When I reviewed the book, I did not think readers would believe my descriptions of its awful prose, so I provided several examples of it, here are just three of them:
- “The online right in return has become nastier still, with many drifting so far right it would have inconceivable just a few short years ago, to Jewish conspiracies and so on.”
- “It’s still not much of a recommendation, but at least it is less overtly hateful towards women at least in principle.”
- “At colleges and universities, debates about whether Stanford University should assign John Locke or Franz Fanon played out, writes Hartman, and from the Wall Street Journal to books like The Closing of the American Mind by Allan Bloom, Illiberal Education by Dinesh D’Souza and Tenured Radicals: How Politics Has Corrupted Our Higher Education by Roger Kimball.”
[Misanthropology: Review Of Kill All Normies By Angela Nagle, Social Matter, July 17, 2017]
Credit where credit is due: two leftist reviews of Kill All Normies did, in fact, mention these issues with the book: Angela Nagle’s ‘Kill all Normies’, by Chris Beausang, Medium, June 28, 2017; and Normietivity: A Review of Angela Nagle's Kill all Normies, by Jules Joanne Gleeson, New Socialist, September 17, 2017. But of the dozens upon dozens of reviews of the book, only one on Amazon pointed out the obvious:
But this book is a quickie book, rushed out so quickly that no one bothered to proofread it. The author doesn't even take the time to tell you the name of books that she quotes from at length. This quick-and-dirty approach might be a wise publishing decision, given how quickly online trends come and go. But this is a book after all and it's not unfair to bring to it greater expectations than one would to a magazine or an online post… From the fairly casual style and lack of any footnotes or bibliography — and, indeed, from her willingness to take stands — I took her to be a journalist or freelance critic. So I was surprised to learn that she's an academic. Learning that made me wish she'd displayed some of the virtues of academic writing. For instance, she doesn't tell us anything about the research on which she bases her observations. One assumes she spent a lot of time on social media, Tumblr, and perhaps IRC channels, in reddit forums, or whatever. But she doesn't bother to share that with us. I think it matters. For instance, what do we actually know about these guys (including the assumptions that they are all guys)? Who are they and where are they? The author is Irish but an awful lot of this book is about the US. Why not address the limitations (and potentials) of this sort of limited online research?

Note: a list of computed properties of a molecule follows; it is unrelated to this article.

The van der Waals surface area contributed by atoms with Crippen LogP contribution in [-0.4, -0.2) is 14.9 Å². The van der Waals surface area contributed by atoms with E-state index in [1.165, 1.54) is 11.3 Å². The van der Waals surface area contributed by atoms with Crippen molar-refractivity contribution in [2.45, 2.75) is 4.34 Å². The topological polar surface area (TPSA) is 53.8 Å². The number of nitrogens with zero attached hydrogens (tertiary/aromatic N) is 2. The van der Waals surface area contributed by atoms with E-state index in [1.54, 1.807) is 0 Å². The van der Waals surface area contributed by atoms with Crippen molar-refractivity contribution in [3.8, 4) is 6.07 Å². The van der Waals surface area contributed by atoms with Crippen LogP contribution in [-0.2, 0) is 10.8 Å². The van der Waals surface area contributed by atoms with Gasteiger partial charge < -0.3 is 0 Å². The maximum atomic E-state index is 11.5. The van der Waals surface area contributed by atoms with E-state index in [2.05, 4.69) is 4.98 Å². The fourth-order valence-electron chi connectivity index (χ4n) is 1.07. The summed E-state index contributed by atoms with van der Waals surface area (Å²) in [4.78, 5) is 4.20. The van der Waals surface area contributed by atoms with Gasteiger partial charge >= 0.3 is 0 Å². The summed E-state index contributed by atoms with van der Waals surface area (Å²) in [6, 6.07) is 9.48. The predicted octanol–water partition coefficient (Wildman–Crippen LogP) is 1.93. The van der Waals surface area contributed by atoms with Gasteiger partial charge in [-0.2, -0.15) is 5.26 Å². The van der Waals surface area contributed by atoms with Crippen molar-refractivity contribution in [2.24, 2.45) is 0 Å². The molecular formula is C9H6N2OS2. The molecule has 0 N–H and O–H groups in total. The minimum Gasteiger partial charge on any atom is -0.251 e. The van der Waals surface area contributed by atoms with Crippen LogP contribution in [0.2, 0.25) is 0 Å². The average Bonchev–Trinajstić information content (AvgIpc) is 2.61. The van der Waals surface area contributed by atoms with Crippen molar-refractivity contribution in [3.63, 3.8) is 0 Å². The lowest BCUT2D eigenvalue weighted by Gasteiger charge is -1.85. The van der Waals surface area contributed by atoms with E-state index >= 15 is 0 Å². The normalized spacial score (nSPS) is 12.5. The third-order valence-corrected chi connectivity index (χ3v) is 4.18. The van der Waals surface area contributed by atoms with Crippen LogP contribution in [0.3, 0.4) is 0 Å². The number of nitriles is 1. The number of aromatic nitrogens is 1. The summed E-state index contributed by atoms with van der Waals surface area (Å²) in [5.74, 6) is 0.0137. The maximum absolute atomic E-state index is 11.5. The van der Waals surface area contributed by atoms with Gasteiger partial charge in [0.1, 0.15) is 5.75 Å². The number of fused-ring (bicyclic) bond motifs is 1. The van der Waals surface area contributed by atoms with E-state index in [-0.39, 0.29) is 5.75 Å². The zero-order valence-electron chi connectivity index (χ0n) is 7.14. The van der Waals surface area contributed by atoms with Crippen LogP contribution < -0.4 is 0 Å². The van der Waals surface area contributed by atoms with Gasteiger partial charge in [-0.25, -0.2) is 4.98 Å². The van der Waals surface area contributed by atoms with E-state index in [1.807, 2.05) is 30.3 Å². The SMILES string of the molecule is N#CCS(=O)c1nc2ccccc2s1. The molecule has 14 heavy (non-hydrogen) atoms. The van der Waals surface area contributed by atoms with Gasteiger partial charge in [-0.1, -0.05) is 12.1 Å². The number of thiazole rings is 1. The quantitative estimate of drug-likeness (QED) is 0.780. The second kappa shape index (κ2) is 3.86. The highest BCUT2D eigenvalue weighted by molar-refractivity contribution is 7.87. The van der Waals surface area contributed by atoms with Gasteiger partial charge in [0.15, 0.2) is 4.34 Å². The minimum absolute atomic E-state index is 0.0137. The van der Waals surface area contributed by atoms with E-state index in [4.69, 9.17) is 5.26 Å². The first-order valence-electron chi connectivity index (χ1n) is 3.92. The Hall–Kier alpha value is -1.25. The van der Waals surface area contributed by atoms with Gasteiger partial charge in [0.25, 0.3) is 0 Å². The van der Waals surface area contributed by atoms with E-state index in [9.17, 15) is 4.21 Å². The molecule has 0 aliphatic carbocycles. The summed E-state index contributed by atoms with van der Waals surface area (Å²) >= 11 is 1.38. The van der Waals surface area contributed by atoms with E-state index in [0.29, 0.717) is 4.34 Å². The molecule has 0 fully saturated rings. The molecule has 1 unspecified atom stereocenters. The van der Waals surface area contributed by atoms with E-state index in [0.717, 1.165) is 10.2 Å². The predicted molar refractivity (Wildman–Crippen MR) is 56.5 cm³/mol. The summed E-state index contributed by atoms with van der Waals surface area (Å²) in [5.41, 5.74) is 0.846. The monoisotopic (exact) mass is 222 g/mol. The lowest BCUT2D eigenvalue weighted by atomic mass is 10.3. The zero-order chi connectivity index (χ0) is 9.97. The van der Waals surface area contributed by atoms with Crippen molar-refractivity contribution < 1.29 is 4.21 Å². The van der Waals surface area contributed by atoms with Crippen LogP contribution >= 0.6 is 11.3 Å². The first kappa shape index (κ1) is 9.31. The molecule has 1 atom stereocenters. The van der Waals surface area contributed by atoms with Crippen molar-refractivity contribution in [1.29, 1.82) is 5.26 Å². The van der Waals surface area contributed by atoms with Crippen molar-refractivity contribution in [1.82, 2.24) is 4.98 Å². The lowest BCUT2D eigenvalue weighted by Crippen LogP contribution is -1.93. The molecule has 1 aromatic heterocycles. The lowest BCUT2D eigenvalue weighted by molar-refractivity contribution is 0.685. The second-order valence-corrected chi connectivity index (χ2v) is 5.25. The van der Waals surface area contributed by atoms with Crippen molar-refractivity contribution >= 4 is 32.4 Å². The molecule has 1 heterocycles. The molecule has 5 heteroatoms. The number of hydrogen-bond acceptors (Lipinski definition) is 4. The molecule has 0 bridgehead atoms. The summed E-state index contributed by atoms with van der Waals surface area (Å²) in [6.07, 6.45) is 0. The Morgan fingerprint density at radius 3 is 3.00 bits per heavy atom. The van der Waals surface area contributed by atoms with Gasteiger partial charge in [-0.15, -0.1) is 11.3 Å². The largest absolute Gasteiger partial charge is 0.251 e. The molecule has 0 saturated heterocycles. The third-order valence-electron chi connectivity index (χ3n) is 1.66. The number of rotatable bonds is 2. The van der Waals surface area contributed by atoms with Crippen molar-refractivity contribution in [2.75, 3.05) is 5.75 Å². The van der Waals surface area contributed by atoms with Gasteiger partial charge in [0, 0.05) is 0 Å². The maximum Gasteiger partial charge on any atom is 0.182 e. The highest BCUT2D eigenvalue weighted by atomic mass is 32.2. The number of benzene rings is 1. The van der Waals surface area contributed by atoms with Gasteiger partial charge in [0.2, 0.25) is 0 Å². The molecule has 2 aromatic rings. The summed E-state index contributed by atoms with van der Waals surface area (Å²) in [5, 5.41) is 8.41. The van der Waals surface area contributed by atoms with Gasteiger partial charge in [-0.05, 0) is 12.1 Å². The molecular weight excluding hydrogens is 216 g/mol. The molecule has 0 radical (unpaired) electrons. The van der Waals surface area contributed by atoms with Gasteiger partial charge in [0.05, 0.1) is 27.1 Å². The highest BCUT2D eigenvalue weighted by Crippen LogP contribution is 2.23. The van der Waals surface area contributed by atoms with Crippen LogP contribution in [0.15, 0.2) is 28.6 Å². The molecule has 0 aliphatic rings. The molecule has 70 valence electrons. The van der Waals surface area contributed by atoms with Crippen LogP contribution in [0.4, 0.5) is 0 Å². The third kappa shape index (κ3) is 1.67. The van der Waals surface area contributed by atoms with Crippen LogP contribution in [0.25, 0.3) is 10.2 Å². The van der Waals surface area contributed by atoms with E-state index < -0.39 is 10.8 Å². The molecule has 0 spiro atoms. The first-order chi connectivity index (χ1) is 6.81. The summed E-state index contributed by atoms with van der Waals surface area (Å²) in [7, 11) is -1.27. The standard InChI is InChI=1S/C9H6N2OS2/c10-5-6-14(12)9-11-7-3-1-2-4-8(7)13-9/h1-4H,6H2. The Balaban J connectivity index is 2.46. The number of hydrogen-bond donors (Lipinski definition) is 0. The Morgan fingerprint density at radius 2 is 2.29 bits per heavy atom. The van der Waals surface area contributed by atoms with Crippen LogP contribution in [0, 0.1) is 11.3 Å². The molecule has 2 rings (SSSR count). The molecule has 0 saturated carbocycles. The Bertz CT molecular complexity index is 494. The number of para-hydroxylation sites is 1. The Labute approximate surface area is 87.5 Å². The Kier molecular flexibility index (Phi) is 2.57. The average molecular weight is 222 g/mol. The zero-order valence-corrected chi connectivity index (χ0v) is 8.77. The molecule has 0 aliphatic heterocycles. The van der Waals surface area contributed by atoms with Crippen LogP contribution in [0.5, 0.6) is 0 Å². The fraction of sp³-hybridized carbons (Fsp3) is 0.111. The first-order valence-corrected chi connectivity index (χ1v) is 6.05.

What both the author and the publisher, Zero Books, accomplished with Kill All Normies was in getting to declare their book the first one about the alt-right. That is why it was reviewed everywhere: in early 2017, it was literally the only book purporting to explain what the alt-right was and where it came from. Being the first boosted the profiles of the author and its publisher immeasurably, something that cannot be undone by just-now-revealed plagiarism.
And, strange as it may be, plagiarism does not always mean the death of a career. Leftist Chris Hedges and conservative Ben Domenech have both been caught plagiarizing, and neither suffered major setbacks because of it. Hedges has many best-selling books to his name, and teaches at Princeton University. Domenech runs the popular and well-regarded website The Federalist and is married to conservative icon John McCain’s daughter.
So is Angela Nagle a plagiarist? Almost certainly. Have we heard the last of her? Almost certainly not.